Investment banks also advise clients about buying stocks, bonds and other securities. For larger clients, they will also manage their investments and invest on their behalf. This is known as asset management.
In recent years some banks have moved into other areas, such as investing pension contributions on behalf of companies (more usually associated with institutional investors) and private wealth management, that is advising wealthy individuals on managing and maintaining their wealth.
Investment banks make their money by charging fees for their advice and by trading securities and other financial instruments.  
 
 

Role of Investment Banks in Trading

One of a large investment bank's primary functions is the buying and selling of financial products.

Investment banks are involved in trading in two main ways. Firstly in proprietary trading, that is trading on the bank's own behalf, putting the banks own capital at risk in doing so; and, secondly, by trading on behalf of its clients.

Traders in investment banks aim to make money on each trade. They do this by buying securities and other financial instruments at a lower price than the price at which they sell them to investors, or by selling them to investors at a higher price than they buy them back. This way they can make money in both rising or falling markets. Being prepared to both buy and sell a particular security is known as market making.

Proprietary trading is performed by a special set of traders who do not interface with clients. If a trader gets it wrong, they could lose vast amounts of money, but if it goes well, they can make huge amounts of money.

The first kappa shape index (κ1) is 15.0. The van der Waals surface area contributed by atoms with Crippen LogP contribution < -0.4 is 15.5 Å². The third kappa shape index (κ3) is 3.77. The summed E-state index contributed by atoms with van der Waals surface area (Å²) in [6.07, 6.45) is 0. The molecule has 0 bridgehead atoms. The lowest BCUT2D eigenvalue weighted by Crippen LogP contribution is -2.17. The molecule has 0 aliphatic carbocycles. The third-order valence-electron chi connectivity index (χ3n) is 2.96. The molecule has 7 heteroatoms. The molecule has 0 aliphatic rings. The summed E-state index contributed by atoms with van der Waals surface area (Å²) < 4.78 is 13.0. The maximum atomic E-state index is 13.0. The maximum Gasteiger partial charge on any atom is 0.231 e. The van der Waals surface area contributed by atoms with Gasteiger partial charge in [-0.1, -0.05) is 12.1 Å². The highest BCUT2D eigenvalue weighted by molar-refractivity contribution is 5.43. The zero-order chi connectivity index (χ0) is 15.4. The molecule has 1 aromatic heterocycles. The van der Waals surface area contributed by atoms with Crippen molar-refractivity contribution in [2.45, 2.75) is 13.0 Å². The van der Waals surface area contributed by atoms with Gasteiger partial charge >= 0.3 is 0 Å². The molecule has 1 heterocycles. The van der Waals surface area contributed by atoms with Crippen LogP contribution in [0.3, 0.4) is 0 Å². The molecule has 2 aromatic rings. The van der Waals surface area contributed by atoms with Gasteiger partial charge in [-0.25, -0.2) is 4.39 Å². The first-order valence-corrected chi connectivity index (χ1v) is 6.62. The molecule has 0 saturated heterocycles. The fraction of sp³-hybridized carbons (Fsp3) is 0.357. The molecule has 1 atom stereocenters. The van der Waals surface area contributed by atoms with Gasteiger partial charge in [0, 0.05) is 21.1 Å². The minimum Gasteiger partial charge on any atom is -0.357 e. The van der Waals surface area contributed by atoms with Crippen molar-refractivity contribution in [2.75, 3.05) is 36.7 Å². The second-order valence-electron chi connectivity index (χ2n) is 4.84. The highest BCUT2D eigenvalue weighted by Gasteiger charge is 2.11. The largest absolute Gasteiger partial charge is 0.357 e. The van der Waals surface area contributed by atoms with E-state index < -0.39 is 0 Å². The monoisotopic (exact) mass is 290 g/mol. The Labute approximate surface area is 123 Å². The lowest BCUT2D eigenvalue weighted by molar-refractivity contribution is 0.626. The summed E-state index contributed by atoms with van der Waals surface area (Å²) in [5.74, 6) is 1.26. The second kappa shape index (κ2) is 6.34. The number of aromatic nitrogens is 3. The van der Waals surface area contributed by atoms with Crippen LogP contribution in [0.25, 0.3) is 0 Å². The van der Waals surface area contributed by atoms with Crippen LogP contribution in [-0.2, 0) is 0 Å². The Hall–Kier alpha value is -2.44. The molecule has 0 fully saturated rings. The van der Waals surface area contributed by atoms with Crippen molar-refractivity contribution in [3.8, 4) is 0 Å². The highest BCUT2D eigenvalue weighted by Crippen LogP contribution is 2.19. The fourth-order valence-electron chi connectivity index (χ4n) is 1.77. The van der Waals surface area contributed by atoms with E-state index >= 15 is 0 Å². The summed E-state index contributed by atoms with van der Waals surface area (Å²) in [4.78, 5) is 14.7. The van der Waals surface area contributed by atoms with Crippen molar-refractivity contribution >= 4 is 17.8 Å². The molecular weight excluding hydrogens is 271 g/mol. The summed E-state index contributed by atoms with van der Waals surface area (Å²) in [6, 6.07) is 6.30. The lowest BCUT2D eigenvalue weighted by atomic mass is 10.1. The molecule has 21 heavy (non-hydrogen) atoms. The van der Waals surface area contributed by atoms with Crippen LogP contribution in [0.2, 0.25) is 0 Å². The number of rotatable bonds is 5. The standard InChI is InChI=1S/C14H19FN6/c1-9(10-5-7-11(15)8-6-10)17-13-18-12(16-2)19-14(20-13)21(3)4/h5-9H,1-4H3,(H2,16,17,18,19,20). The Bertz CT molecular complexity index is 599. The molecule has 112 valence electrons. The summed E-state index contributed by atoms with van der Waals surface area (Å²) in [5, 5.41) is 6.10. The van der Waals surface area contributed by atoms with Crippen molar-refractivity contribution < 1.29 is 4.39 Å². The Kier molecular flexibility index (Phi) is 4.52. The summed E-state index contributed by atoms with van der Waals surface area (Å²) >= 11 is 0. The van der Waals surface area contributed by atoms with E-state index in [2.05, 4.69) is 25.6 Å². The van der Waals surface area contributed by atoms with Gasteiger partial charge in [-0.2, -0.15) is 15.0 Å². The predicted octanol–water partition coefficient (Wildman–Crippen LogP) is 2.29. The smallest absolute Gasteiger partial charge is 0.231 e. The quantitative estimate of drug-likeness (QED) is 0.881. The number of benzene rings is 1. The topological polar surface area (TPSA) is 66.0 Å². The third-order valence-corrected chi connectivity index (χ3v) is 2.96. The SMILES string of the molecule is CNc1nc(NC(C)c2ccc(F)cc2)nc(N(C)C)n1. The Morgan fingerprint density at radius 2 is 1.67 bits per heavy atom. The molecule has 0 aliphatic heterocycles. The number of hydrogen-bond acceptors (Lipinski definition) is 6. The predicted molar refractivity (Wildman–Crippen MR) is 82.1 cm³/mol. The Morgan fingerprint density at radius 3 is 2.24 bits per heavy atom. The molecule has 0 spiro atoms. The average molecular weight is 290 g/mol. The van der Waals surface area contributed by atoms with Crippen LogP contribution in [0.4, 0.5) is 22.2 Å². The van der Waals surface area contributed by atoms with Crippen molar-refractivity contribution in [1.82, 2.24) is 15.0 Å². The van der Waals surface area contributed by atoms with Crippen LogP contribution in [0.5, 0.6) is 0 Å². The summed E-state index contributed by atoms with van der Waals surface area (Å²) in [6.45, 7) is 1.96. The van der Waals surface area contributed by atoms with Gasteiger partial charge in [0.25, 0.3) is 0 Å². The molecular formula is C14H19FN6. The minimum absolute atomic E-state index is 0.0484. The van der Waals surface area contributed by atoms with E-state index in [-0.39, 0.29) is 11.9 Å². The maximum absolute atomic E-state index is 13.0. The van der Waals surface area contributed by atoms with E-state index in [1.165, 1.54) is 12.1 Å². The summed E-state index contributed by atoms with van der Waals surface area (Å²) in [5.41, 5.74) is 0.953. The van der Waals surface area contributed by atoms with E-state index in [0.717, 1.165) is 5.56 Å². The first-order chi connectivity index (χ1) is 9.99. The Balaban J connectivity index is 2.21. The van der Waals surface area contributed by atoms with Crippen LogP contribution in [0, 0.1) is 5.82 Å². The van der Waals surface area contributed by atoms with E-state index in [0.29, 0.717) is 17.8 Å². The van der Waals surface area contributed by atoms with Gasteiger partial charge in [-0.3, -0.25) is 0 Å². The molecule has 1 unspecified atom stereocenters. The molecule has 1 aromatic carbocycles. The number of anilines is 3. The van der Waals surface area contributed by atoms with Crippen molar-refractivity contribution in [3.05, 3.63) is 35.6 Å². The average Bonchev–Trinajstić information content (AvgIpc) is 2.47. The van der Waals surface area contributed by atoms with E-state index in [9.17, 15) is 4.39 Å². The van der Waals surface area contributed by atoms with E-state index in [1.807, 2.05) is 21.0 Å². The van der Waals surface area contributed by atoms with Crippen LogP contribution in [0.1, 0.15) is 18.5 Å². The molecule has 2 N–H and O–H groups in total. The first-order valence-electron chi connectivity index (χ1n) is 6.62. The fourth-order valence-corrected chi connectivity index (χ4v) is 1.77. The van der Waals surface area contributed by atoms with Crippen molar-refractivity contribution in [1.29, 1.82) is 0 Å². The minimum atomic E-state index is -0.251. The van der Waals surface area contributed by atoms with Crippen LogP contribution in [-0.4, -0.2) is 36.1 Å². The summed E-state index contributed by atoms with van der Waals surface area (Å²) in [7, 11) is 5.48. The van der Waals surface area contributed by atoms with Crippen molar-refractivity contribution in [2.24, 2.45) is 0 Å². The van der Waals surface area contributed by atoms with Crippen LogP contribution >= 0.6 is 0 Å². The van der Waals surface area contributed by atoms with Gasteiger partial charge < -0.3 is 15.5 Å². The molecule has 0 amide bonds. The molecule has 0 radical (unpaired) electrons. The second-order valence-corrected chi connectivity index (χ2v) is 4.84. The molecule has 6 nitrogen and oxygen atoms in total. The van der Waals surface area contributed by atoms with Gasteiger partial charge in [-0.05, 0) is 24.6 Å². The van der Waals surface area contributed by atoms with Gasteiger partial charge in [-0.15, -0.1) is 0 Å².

The risk department of an investment bank considers the risks traders are taking and external regulators set risk limits against the capital that the bank holds. 

Investment banks also advise clients about buying stocks, bonds and other securities. Sales staff will call on institutional investors, corporations and wealthy investors to suggest trading ideas and take orders. These are then passed to the trading desk which will price the requirements and make the trades. Where appropriate, they will also structure new products that fit a specific need.

Another service a bank offers for larger investors is 'asset management'. This is when a bank manages a client's investments and invests on their behalf. Asset management gives clients access to a wider range of product offerings than would be available to the average investor.

Investment banks have created a broad array of investment products to go along with traditional stocks and bonds. They use derivatives (futures and options) to create complex structured products which usually offer much greater margins and returns than the underlying securities.

Although investment banks do not normally deal with individuals, they may offer financial planning and investment advice for individuals with high net worth (those whose liquid assets are over $1 billion).

The more money a person has, the more work it takes to maintain and preserve those assets. These high net worth individuals have a lot in common with institutional investors. Because of their wealth, they have the means to access a larger variety of conventional and alternative investments than normal investors.

Services are customised for the individuals and, typically, include advice for trusts, real estate and businesses, as well as general stock investing. This is known as private wealth management.